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McDougal v. Wesley

United States District Court, D. Delaware

November 24, 2014

ANDRE McDOUGAL, Petitioner,
v.
STEVEN WESLEY, Warden, and ATTORNEY GENERAL OF THE STATE OF DELAWARE, Respondents.[1]

Andre McDougal. Pro se petitioner.

Maria Knoll, Deputy Attorney General, Delaware Department of Justice, Wilmington, Delaware. Counsel for respondents.

MEMORANDUM OPINION

GREGORY M. SLEET, District Judge.

Pending before the court is a petition for a writ of habeas corpus pursuant to 28 U.S.C. § 2254 filed by petitioner Andre McDougal ("McDougal"). (D.I. 3) The State has filed an answer in opposition. For the reasons discussed, the court will deny the petition.

I. BACKGROUND

In January 2008, a Delaware Superior Court jury found McDougal not guilty of first degree murder, but was hung on the lesser-included charges of second degree murder, manslaughter, and two weapon charges. See McDougal v. State, 31 A.3d 76 (Table), 2011 WL 4921345, at *1 (Del. Oct. 17, 2011). In September, 2008, on the day of his re-trial, McDougal pled guilty to a single charge of manslaughter. Id. He was sentenced, effective July 28, 2006, to twenty years in prison, suspended after three years for one year of Level III probation. Id. McDougal did not appeal his conviction or sentence.

In January, 2010, the Superior Court found that McDougal had violated the terms of his probation from his 2008 manslaughter conviction. See McDougal, 2011 WL 4921346, at *1. McDougal was resentenced to seventeen years at Level V, suspended for seventeen years at Level IV, to be suspended after six months for one year at Level III probation. Id.

On November 18, 2010, Detective Smith of the Wilmington Police Department, Operation Safe Streets, was conducting surveillance in the 2300 block of Carter Street, a high crime area considered to be an open air drug market in the City of Wilmington. See McDougal v. State, 53 A.3d 302 (Table), 2012 WL 3862030, at *2 (Del. Sept. 19, 2012). Detective Smith's attention was drawn to a male with short hair, wearing a black leather jacket and black pants. This individual, McDougal, entered the block and entered the alleyway on the east side of the street, just north of 2312 Carter Street. After approximately 30 seconds, he walked onto a small porch located at 2312 Carter Street and sat on the porch steps. Immediately thereafter, another individual, Keith Webb, entered the same porch, staying approximately 2-3 minutes. Webb then sat beside McDougal on the porch steps. At this point, McDougal got up, went onto the porch for a couple of minutes and then returned to sit on the steps. After McDougal sat back down, two unknown males approached him from the north side of Carter Street and McDougal engaged in a hand-to-hand transaction with them. Specifically, it appeared as if one the males handed money to McDougal who handed him an object in return. Additional law enforcement officers were called in to perform the stop of the individuals. Sergeant Villaverde stopped James Hamilton, the male who received the object from McDougal, and seized 4 bags of heroin stamped "Jaguar" from him. Hamilton advised that he had purchased the heroin for $5 a bag from the male in the black leather jacket and short hair (McDougal), giving him a $20 bill. McDougal was also detained and found to have in his possession $20.51. A search of the porch of 2312 Carter Street uncovered 130 small plastic baggies on a chair, each containing blue wax paper baggies stamped "Jaguar" which contained heroin. On the chair, right next to the heroin, the police found a fully loaded.38 revolver, which had been reported stolen. A baseball hat that was also found on the chair was able to easily conceal the contraband. McDougal was arrested and subsequently indicted on charges of trafficking in heroin, possession with intent to deliver heroin, possession of a firearm during the commission of a felony, possession of a firearm by a person prohibited, and receiving a stolen firearm. (D.I. 14 at 2-3); see McDougal, 2012 WL 3862030, at *2.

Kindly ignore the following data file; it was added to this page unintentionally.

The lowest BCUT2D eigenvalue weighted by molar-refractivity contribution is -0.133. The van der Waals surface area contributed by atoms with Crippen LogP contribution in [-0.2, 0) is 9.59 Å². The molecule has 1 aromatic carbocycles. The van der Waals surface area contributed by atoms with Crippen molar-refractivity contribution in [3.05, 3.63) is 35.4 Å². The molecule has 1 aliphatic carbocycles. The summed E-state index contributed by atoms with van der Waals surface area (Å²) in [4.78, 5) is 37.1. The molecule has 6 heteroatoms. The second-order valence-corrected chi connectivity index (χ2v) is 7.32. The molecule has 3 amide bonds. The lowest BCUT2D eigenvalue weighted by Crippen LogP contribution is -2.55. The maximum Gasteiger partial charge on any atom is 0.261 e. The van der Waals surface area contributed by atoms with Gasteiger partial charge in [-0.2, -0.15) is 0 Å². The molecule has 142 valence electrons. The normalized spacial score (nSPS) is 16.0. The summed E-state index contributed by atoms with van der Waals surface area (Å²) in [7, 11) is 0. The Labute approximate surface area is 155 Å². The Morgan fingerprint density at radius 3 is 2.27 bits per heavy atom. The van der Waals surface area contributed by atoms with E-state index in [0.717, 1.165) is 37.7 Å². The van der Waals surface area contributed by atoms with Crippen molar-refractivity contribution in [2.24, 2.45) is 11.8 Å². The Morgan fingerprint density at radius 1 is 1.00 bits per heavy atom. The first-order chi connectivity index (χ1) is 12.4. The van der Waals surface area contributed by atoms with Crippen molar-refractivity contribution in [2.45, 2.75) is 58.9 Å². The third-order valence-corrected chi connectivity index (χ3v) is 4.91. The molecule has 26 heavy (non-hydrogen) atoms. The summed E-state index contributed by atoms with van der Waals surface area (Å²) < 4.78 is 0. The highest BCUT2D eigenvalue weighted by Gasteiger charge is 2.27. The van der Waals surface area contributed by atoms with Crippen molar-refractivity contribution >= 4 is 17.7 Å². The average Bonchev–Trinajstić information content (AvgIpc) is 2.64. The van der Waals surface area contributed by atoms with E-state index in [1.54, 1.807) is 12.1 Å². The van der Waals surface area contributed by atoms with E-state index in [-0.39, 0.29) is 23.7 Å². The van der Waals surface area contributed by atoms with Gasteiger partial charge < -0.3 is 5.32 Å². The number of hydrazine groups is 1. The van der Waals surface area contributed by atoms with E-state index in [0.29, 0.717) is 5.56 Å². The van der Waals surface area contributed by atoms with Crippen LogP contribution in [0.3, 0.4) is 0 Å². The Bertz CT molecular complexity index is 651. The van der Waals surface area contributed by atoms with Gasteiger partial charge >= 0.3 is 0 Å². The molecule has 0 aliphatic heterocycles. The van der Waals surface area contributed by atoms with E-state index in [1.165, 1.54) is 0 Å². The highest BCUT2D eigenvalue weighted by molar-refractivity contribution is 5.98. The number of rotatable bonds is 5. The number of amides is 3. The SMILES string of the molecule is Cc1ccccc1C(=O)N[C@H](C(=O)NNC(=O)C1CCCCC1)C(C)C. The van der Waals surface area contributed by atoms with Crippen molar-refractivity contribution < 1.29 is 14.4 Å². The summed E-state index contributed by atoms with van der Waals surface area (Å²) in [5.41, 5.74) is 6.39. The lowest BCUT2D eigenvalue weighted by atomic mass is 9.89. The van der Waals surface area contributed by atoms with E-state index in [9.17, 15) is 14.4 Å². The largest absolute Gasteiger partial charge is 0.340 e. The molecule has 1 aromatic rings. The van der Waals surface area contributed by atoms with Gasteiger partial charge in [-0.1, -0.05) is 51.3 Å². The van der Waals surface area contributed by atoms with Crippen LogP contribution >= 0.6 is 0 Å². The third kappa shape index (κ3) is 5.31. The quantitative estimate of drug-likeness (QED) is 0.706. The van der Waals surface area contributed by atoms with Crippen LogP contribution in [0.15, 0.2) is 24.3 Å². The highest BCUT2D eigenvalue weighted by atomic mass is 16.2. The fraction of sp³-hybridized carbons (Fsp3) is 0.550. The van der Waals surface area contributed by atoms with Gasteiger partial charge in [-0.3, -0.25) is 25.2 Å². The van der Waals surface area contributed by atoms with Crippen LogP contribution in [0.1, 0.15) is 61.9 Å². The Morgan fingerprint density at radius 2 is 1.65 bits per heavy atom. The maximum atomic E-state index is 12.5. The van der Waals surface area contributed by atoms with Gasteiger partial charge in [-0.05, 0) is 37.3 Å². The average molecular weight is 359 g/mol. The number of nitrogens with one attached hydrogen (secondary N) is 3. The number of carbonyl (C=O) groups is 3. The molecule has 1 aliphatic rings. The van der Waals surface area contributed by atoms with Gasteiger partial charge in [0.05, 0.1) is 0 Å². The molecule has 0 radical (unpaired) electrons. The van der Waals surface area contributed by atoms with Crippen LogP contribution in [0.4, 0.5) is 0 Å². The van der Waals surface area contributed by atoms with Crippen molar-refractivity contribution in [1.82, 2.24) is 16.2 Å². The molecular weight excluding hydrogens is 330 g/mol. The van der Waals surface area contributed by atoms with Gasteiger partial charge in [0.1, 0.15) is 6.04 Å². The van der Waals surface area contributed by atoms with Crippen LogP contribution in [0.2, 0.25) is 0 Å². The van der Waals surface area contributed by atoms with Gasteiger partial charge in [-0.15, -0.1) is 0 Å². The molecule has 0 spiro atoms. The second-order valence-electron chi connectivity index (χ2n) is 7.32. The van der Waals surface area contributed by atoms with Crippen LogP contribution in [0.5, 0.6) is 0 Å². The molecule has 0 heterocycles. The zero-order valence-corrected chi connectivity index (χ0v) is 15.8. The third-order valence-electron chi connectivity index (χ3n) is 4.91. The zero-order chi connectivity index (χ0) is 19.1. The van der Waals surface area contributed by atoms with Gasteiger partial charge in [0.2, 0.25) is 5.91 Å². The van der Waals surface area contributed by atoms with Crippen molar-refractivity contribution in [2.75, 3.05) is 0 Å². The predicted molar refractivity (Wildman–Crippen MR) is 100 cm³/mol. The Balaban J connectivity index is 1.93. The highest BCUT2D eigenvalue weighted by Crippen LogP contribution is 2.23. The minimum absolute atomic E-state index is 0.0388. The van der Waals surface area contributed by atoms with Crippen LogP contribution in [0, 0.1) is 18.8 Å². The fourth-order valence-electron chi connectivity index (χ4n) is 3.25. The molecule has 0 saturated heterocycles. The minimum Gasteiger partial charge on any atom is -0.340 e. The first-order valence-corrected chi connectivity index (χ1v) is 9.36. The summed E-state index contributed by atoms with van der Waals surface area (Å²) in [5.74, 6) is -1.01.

In March 2011, following a contested violation of probation hearing ("VOP" hearing), the Superior Court found that McDougal had violated the terms of his probation, and resentenced him to seventeen years at Level V, suspended after fifteen years for two years at Level III probation. See McDougal, 2011 WL 4921345, at *1. The basis of his VOP included the new drug and weapon charges, as well as a missed curfew. McDougal appealed his VOP decision, and the Delaware Supreme Court affirmed the Superior Court's VOP decision and sentence. Id.

II. GOVERNING LEGAL PRINCIPLES

A. The Antiterrorism and Effective Death Penalty Act of 1996

Congress enacted the Antiterrorism and Effective Death Penalty Act of 1996 ("AEDPA") "to reduce delays in the execution of state and federal criminal sentences... and to further the principles of comity, finality, and federalism." Woodford v. Garceau, 538 U.S. 202, 206 (2003). Pursuant to AEDP A, a federal court may consider a habeas petition filed by a state prisoner only "on the ground that he is in custody in violation of the Constitution or laws or treaties of the United States." 28 U.S.C. § 2254(a). AEDPA imposes procedural requirements and standards for analyzing the merits of a habeas petition in order to "prevent federal habeas retrials' and to ensure that state-court convictions are given effect to the extent possible under law." Bell v. Cone, 535 U.S. 685, 693 (2002).

B. Exhaustion and Procedural Default

Absent exceptional circumstances, a federal court cannot grant habeas relief unless the petitioner has exhausted all means of available relief under state law. 28 U.S.C. § 2254(b); O'Sullivan v. Boerckel, 526 U.S. 838, 842-44 (1999); Picard v. ...


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